The devastating incident of the five family members was witnessed at the Kodekode village in an Oil and Gas exploration mining well pad in the Ngamia Eleven area. 

The two children were playing when they came across a box of tea leaves in the Wellpad that is unfenced and unprotected.

They picked up the box and took it to their mother to make some tea. 

Houses Covered with HDP liners, Posing a health challenge.
Houses Covered with HDP liners, Posing a health challenge.
Image: SHARON KIBURI

The mother received the package, but the substance did not look like tea leaves; she said it appeared like pieces of sugar when she opened the box. 

Uncertain of the content, she kept it aside and warned the kids to leave and stay away from its contents.

When it approached evening, the mother decided to make some tea for the family before preparing their dinner.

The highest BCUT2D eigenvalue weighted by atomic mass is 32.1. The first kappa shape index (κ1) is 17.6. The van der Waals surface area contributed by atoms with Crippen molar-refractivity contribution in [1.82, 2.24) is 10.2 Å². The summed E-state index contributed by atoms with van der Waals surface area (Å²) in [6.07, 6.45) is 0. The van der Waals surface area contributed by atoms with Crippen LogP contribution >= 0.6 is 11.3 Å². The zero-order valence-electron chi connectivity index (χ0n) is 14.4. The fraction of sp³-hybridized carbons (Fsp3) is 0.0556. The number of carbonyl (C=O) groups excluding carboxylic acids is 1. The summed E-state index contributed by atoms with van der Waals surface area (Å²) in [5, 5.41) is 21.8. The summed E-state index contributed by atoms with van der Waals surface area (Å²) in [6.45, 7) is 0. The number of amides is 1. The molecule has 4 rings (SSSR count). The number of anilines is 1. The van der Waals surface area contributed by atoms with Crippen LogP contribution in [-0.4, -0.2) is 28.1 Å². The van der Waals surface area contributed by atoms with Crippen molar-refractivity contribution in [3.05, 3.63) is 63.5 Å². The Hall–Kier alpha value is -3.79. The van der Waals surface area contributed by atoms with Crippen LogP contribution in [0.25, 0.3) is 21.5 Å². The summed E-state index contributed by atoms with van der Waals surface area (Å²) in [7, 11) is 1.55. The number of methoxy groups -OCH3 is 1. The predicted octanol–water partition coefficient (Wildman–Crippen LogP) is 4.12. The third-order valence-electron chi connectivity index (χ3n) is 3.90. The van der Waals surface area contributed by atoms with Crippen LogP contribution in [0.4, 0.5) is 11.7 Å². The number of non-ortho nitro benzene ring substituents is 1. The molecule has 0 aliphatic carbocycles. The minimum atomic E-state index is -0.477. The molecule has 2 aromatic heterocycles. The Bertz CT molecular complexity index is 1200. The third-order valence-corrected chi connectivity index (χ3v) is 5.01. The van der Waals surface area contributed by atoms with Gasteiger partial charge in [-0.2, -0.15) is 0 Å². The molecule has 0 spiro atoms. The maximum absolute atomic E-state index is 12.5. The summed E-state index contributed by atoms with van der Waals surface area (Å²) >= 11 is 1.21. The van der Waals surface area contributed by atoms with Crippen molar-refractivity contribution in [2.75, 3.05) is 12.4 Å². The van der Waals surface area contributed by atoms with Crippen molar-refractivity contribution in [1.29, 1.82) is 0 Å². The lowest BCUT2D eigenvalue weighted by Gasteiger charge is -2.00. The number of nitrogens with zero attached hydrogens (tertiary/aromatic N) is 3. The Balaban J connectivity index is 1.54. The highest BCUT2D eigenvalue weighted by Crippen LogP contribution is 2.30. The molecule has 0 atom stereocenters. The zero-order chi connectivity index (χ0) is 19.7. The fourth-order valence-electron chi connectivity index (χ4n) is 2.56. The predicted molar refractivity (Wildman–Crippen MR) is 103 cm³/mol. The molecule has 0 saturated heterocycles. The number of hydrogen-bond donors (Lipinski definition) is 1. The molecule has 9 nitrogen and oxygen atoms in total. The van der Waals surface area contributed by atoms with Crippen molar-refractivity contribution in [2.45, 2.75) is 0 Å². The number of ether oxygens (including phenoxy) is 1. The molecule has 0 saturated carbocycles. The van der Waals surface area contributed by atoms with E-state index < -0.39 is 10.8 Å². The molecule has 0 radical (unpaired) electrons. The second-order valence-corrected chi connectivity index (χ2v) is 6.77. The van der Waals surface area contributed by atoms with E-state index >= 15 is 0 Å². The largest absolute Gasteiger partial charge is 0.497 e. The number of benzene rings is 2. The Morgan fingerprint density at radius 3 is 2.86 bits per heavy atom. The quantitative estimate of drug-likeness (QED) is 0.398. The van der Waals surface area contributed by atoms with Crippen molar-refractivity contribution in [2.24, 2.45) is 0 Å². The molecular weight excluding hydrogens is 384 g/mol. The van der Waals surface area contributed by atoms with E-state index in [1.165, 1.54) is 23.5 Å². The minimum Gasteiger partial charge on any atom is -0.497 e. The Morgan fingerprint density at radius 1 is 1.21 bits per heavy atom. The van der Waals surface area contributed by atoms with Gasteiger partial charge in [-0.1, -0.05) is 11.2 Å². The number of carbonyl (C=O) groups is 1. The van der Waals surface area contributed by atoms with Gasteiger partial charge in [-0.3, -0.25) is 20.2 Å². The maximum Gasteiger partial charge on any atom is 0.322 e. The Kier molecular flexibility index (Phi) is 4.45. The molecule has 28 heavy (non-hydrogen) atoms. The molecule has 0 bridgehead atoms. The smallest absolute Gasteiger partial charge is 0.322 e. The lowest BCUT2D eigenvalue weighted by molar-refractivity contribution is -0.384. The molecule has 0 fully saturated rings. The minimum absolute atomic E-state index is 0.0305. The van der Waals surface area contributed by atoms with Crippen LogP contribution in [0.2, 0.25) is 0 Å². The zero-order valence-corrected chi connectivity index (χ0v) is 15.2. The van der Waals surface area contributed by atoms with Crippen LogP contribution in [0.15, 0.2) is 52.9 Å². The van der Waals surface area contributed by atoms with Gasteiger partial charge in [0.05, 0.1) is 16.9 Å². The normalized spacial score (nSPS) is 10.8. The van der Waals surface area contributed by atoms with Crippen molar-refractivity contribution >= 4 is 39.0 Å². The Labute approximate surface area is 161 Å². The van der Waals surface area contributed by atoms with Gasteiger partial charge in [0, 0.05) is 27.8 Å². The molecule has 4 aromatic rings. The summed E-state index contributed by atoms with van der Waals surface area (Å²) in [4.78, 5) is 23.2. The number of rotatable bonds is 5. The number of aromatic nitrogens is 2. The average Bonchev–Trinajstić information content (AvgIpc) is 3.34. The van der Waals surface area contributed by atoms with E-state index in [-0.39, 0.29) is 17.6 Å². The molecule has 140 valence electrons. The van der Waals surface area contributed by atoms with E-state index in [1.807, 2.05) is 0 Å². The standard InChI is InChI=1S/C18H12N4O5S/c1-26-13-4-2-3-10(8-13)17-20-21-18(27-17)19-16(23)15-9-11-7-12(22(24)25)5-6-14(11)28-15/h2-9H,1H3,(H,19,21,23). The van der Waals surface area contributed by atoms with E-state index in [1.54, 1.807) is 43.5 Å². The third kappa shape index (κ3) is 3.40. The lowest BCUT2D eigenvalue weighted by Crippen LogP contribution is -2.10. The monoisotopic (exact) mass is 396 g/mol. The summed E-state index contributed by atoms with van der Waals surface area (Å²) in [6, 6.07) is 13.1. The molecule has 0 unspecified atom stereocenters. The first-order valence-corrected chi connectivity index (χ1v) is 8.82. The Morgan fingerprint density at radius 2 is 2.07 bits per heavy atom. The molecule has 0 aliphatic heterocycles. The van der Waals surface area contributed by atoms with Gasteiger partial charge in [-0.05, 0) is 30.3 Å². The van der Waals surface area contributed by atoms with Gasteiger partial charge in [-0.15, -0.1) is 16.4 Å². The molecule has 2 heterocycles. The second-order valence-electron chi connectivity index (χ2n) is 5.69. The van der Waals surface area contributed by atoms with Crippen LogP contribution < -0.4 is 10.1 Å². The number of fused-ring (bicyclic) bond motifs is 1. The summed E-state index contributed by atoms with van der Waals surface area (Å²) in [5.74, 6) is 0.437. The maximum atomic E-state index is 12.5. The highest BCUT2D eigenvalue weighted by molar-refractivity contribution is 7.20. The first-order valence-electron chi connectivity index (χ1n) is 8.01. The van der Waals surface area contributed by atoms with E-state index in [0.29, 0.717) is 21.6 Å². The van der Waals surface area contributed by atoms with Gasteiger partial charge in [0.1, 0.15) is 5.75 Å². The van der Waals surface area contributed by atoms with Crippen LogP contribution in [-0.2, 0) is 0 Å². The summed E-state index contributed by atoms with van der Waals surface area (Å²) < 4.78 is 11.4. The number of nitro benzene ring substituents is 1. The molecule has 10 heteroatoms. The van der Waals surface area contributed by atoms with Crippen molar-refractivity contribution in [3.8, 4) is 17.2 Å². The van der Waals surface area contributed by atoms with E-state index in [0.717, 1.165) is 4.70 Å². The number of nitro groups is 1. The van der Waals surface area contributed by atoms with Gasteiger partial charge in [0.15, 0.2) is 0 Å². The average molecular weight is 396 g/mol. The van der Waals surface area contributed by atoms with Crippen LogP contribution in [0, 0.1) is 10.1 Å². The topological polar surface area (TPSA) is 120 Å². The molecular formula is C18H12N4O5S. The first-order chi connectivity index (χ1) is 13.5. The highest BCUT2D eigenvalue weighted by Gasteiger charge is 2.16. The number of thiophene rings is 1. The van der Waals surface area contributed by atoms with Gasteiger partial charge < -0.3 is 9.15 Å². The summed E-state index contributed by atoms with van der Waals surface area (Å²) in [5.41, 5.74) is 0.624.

The mother quickly used a small portion of water to clean the Sufuria (Cooking Pan), which she then used to make tea for the family.

The village of Kodekode, like many in Turkana County, struggles with inadequate water supply. 

Washing hands regularly is a luxury.

Mixing of chemicals

She was unaware that the chemicals she had touched from the mysterious box got into the Sufuria, the water she was using, and the tea leaves.

In a short while, the tea was ready, and she served the family.

As a cultural tradition in Turkana, men are served first and given large portions of meals, including tea and other drinks.  

The mother gave the man a large thermos and gave the three children a cup each while she consumed two cups of tea. 

A few minutes after enjoying their evening, they all fell critically ill, vomiting and spitting blood.

Their screams of agony were heard far and wide as residents ran to the homestead.

“It was such a sad scene when we saw the family members vomiting blood as we searched for a means to get them to a hospital," said the deceased's brother, Areem Losinyon.

Losinyon Areem.
Losinyon Areem.